CAPE TOWN, Oct 9 (Reuters) - Senegal has delayed the launch of an oil and gas licensing round due on Wednesday until Nov. 4 as contract documents still need to be finalised, oil minister Mahamadou Makhtar Cisse said.
“We need to ensure the legal framework for investors,” he told Reuters on the sidelines of an oil and power conference in Cape Town.
Senegal’s ambitions to become a major oil and gas producer have been overshadowed by allegations President Macky Sall’s brother was involved in fraud related to two offshore gas blocks being developed by BP.
Asked whether the scandal had dented investor appetite, Cisse told Reuters “We have not measured a negative impact.”
Prosecutors in Senegal launched an inquiry in June, and the president’s brother Aliou Sall resigned from his government post following the allegations reported by the BBC.
Senegal, where oil was discovered in 1961, expects all its offshore projects to come online between 2022 and 2026, the minister said.
According to the International Monetary Fund, between 2014 and 2017, oil and gas reserves worth more than 1 billion barrels of oil and 40 trillion cubic feet of gas, most of it shared with Mauritania, were found.
“Discoveries are important but will not lead to a major transformation of the economy, with hydrocarbons expected to make up not more than 5 percent of GDP,” the IMF said in a January country report.
Two large fields in Senegal are currently being developed - Australia’s Woodside Energy is developing the SNE field and BP the Greater Tortue Ahmeyim project.
Woodside’s general manager for Senegal reiterated that the company expected to take a final investment decision (FID) on phase one of the SNE field by December.
“We are intending to secure an FID by the end of the year and we propose to commercialise the first oil in 2022,” he said of a project requiring estimated capital expenditure of around $3 billion.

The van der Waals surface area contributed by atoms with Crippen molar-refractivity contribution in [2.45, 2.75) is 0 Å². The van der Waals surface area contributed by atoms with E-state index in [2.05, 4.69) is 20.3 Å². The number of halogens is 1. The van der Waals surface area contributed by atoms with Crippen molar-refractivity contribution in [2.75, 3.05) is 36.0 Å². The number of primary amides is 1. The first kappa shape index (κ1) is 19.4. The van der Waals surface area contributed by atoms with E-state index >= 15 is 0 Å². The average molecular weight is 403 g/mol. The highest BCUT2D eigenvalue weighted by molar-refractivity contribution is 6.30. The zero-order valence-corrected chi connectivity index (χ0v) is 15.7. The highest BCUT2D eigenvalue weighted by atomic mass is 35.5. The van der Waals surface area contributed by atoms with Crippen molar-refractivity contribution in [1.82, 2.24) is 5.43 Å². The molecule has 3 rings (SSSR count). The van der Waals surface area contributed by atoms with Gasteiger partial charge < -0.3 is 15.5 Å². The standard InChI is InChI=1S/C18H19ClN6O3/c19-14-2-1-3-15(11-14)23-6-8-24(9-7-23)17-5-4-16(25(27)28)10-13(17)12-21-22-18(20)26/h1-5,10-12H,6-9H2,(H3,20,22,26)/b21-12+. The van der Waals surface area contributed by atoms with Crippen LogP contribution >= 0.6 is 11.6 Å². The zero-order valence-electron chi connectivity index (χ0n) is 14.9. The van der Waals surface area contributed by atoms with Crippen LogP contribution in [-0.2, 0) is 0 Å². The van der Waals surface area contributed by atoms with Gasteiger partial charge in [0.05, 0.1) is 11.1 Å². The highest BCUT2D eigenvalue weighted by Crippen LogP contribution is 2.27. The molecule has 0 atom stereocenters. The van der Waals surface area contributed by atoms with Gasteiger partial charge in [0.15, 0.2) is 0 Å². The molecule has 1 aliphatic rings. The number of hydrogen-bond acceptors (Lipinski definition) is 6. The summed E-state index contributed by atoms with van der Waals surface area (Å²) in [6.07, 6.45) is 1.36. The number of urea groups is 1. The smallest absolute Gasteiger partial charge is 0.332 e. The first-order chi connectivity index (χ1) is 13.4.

Geraud Moussarie, BP’s Senegal country manager, said their Mauritania-Senegal offshore discovery, which has already reached FID, “has a good place in our portfolio because we see it as a new basin, unexplored, with tremendous potential.”
The new licensing round will be open for six months and will seek developers for ten to twelve offshore fields, Mamadou Faye, managing director of national oil company Petrosen told Reuters.
He said some of the new oil production would be sold and refined locally by Societe Africaine de Raffinage (SAR), Senegal’s refinery.
“This refinery will be upgraded to process up to 1.6 million tonnes of oil a year from around 1.2 million tonnes now,” he said - a project expected to cost $70 million.
SAR eventually plans to reach a capacity of 2.5 to 3 million tonnes a year, another official said.
Faye said the state was also considering building a second, larger refinery capable of refining complex crudes at a cost of billions of dollars.
“The plan is to have the second refinery operational in 15 years, so around 2035,” he said.
The IMF forecasts growth of around 6.9 percent in 2019 for Senegal, rising to 11.6 percent in 2022 when first oil is expected to flow.
Kosmos Energy, a U.S.-listed oil and gas exploration company, said last month the results of its appraisal drilling offshore Senegal were good enough to consider a second liquefied natural gas (LNG) export plant in the country. (Reporting by Helen Reid and Wendell Roelf, editing by Louise Heavens and David Evans and Kirsten Donovan)